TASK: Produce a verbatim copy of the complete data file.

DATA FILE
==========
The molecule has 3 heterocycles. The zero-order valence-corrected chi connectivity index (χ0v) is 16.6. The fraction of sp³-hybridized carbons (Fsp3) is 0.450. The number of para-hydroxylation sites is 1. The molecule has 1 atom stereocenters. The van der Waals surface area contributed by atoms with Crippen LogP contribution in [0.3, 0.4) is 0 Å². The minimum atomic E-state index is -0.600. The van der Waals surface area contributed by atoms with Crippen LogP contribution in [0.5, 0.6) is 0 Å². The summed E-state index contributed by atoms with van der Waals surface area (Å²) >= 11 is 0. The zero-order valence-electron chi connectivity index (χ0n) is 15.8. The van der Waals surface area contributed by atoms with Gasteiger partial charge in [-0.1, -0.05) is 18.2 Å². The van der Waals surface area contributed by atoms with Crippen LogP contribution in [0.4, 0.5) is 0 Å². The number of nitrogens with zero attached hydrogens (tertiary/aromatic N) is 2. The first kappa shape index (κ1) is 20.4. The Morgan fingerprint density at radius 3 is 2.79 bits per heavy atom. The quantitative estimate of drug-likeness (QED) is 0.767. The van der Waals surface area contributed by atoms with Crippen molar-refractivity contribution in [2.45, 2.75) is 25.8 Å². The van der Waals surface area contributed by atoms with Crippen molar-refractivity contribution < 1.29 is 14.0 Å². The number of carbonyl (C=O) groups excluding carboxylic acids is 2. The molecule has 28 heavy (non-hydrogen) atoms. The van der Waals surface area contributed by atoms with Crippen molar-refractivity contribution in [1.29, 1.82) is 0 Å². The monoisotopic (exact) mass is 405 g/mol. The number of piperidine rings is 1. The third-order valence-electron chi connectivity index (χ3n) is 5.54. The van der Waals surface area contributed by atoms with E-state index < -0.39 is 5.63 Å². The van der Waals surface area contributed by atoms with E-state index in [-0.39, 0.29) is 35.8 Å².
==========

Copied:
The molecule has 3 heterocycles. The zero-order valence-corrected chi connectivity index (χ0v) is 16.6. The fraction of sp³-hybridized carbons (Fsp3) is 0.450. The number of para-hydroxylation sites is 1. The molecule has 1 atom stereocenters. The van der Waals surface area contributed by atoms with Crippen LogP contribution in [0.3, 0.4) is 0 Å². The minimum atomic E-state index is -0.600. The van der Waals surface area contributed by atoms with Crippen LogP contribution in [0.5, 0.6) is 0 Å². The summed E-state index contributed by atoms with van der Waals surface area (Å²) >= 11 is 0. The zero-order valence-electron chi connectivity index (χ0n) is 15.8. The van der Waals surface area contributed by atoms with Gasteiger partial charge in [-0.1, -0.05) is 18.2 Å². The van der Waals surface area contributed by atoms with Crippen LogP contribution in [0.4, 0.5) is 0 Å². The number of nitrogens with zero attached hydrogens (tertiary/aromatic N) is 2. The first kappa shape index (κ1) is 20.4. The Morgan fingerprint density at radius 3 is 2.79 bits per heavy atom. The quantitative estimate of drug-likeness (QED) is 0.767. The van der Waals surface area contributed by atoms with Crippen molar-refractivity contribution in [2.45, 2.75) is 25.8 Å². The van der Waals surface area contributed by atoms with Crippen molar-refractivity contribution < 1.29 is 14.0 Å². The number of carbonyl (C=O) groups excluding carboxylic acids is 2. The molecule has 28 heavy (non-hydrogen) atoms. The van der Waals surface area contributed by atoms with Crippen molar-refractivity contribution in [1.29, 1.82) is 0 Å². The monoisotopic (exact) mass is 405 g/mol. The number of piperidine rings is 1. The third-order valence-electron chi connectivity index (χ3n) is 5.54. The van der Waals surface area contributed by atoms with E-state index < -0.39 is 5.63 Å². The van der Waals surface area contributed by atoms with E-state index in [-0.39, 0.29) is 35.8 Å².